Here is what I was dealing with:



Taking a closer look into the AR bearing retainer cage, I find that the springs are so cheap, so thin, they are virtually worthless. And on this reel that had been hardly used, some of the springs were simply worn away and gone which is in part why this bearing just fell apart into pieces.



I decided once I saw this, that this reel was not worth putting not one single new part into this reel. Not a one. I decided I would complete the overhaul, but I would use the original parts and rehab them as much as possible and just put the reel back together and get rid of it.

So I hand sanded each of the small needle bearings just to get the surface rust knocked back down to solid metal and clean up the AR bearing parts and just put it back together and use it as is. PURE JUNK!!!

Another issue I found with this cheap reel was the sloppy tolerances. Take a look at how the pawl fits into the line guide. Notice there is open space between the metal pawl and the line guide? You will not find this kind of sloppy tolerances in Shimano and Daiwa and other big name reel companies. They have solved this type of thing decades ago. Not so for this company.



However, this company did do one thing right... they constructed the entire clutch mechanism out metal! You don't see this in a lot of modern reels. Shimano, Daiwa, Quantum, you name it. They have now gone to using plastic parts in the clutch even in some of their high end reels. So this was a surprise to find.

You have to go way back in time to the 70's to find all metal clutches in older reels. In the 80's is when the conversion to plastic began in earnest.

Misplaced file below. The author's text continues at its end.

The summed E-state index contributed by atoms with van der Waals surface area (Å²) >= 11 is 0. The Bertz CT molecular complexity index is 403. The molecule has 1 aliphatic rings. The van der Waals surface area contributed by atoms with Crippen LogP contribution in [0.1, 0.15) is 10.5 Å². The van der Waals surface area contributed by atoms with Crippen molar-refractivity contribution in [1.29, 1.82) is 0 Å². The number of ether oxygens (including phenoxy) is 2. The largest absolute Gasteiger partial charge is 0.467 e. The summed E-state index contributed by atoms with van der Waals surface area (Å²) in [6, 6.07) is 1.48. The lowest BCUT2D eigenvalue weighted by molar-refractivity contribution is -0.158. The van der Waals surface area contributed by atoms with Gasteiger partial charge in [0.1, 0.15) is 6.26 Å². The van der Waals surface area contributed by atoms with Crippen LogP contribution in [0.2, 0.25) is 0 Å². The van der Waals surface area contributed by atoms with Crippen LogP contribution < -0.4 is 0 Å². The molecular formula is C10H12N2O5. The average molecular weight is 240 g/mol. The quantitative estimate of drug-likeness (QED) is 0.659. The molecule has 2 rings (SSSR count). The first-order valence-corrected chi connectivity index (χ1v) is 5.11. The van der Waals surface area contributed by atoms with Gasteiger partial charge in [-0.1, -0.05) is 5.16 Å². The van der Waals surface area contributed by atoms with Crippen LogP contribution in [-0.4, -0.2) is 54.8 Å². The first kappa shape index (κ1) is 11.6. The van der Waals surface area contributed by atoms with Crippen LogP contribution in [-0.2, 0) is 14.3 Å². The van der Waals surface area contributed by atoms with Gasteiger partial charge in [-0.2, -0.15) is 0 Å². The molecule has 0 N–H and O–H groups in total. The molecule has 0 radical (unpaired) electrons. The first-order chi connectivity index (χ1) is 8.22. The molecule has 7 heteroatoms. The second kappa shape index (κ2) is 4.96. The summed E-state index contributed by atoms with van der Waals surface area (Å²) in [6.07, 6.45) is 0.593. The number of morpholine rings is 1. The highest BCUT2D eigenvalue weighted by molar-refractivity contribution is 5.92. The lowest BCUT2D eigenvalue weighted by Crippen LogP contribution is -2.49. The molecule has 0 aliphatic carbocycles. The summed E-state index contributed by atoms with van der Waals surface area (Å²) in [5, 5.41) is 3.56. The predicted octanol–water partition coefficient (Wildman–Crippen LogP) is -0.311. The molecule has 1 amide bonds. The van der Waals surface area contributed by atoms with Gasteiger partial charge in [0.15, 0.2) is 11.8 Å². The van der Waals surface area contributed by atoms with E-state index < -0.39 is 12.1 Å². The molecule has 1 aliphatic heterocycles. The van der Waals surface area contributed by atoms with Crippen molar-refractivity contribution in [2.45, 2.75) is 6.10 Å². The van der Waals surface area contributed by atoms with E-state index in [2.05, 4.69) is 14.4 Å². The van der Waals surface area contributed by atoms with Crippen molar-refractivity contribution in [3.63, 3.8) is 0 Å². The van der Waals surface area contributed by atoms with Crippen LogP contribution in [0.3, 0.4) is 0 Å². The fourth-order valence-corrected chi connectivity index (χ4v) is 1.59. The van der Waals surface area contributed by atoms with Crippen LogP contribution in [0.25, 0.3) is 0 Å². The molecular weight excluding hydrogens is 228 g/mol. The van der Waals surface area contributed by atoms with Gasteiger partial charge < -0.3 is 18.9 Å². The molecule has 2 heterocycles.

So my bottom line conclusion is this reel is just basically pure junk simply because of sloppy tolerances, and inferior metals. The bearings are junk. The AR bearing is junk. The AR bearing sleeve is junk. The plastic frame is junk. The drag washers are junk.

Saltwater is deadly to this reel! No doubt about it. A little bit of corrosion protection would go a long way to keeping a cheap reel like this one working providing nothing else failed. And good luck getting parts and service for a reel like this one. Just not worth it. Use it and toss it and go buy another type of thing.

I was able to get this reel back in good working condition. But with the rusted bearings on the spool it is noisy and rough as hell. But at least it now has variable drag and will cast and is usable...

So I took it back into the shop and asked the boss if they wanted it back. Hell no! Um, how about donating it to the teenage kids fishing pile we are to donate soon? Hell no! Let's not even give this reel to a kid! So now what? A thrift store donation? Maybe.

Trash can? Do a fellow fisherman a favor! Trash it before he gets it!

One way I can profit from this reel is to put it on a comparable junk rod and use it for trade in credit at any pawn shop I might find something I actually do want! I might get $10 for it if lucky.

Bottom line conclusion... avoid this reel! Save yourself the trouble and expense!

« Last Edit: November 17, 2018, 11:27:15 AM by FloridaFishinFool »